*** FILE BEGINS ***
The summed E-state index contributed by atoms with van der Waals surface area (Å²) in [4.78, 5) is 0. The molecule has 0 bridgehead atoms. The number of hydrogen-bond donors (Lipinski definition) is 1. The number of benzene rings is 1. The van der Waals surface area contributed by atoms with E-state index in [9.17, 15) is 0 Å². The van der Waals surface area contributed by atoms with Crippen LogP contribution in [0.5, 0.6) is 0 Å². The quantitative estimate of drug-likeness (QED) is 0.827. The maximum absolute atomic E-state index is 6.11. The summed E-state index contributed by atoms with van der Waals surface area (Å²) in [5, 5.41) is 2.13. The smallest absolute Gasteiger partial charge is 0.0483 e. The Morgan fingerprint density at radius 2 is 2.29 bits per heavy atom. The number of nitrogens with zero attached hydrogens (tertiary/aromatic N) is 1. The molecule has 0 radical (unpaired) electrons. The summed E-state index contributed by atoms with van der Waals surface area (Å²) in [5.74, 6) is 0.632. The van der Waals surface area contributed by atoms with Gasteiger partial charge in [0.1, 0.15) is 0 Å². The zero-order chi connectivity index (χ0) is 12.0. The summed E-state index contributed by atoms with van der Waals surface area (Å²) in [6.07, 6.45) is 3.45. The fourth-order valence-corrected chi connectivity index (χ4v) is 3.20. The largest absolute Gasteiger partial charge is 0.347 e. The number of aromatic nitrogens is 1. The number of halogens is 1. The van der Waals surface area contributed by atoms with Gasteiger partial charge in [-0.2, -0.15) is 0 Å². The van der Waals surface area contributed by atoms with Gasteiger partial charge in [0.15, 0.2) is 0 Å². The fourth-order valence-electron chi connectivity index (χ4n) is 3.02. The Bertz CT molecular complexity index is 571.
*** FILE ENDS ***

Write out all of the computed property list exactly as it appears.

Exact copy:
The summed E-state index contributed by atoms with van der Waals surface area (Å²) in [4.78, 5) is 0. The molecule has 0 bridgehead atoms. The number of hydrogen-bond donors (Lipinski definition) is 1. The number of benzene rings is 1. The van der Waals surface area contributed by atoms with E-state index in [9.17, 15) is 0 Å². The van der Waals surface area contributed by atoms with Crippen LogP contribution in [0.5, 0.6) is 0 Å². The quantitative estimate of drug-likeness (QED) is 0.827. The maximum absolute atomic E-state index is 6.11. The summed E-state index contributed by atoms with van der Waals surface area (Å²) in [5, 5.41) is 2.13. The smallest absolute Gasteiger partial charge is 0.0483 e. The Morgan fingerprint density at radius 2 is 2.29 bits per heavy atom. The number of nitrogens with zero attached hydrogens (tertiary/aromatic N) is 1. The molecule has 0 radical (unpaired) electrons. The summed E-state index contributed by atoms with van der Waals surface area (Å²) in [5.74, 6) is 0.632. The van der Waals surface area contributed by atoms with Gasteiger partial charge in [0.1, 0.15) is 0 Å². The zero-order chi connectivity index (χ0) is 12.0. The summed E-state index contributed by atoms with van der Waals surface area (Å²) in [6.07, 6.45) is 3.45. The fourth-order valence-corrected chi connectivity index (χ4v) is 3.20. The largest absolute Gasteiger partial charge is 0.347 e. The number of aromatic nitrogens is 1. The number of halogens is 1. The van der Waals surface area contributed by atoms with Gasteiger partial charge in [-0.2, -0.15) is 0 Å². The van der Waals surface area contributed by atoms with Gasteiger partial charge in [0.15, 0.2) is 0 Å². The fourth-order valence-electron chi connectivity index (χ4n) is 3.02. The Bertz CT molecular complexity index is 571.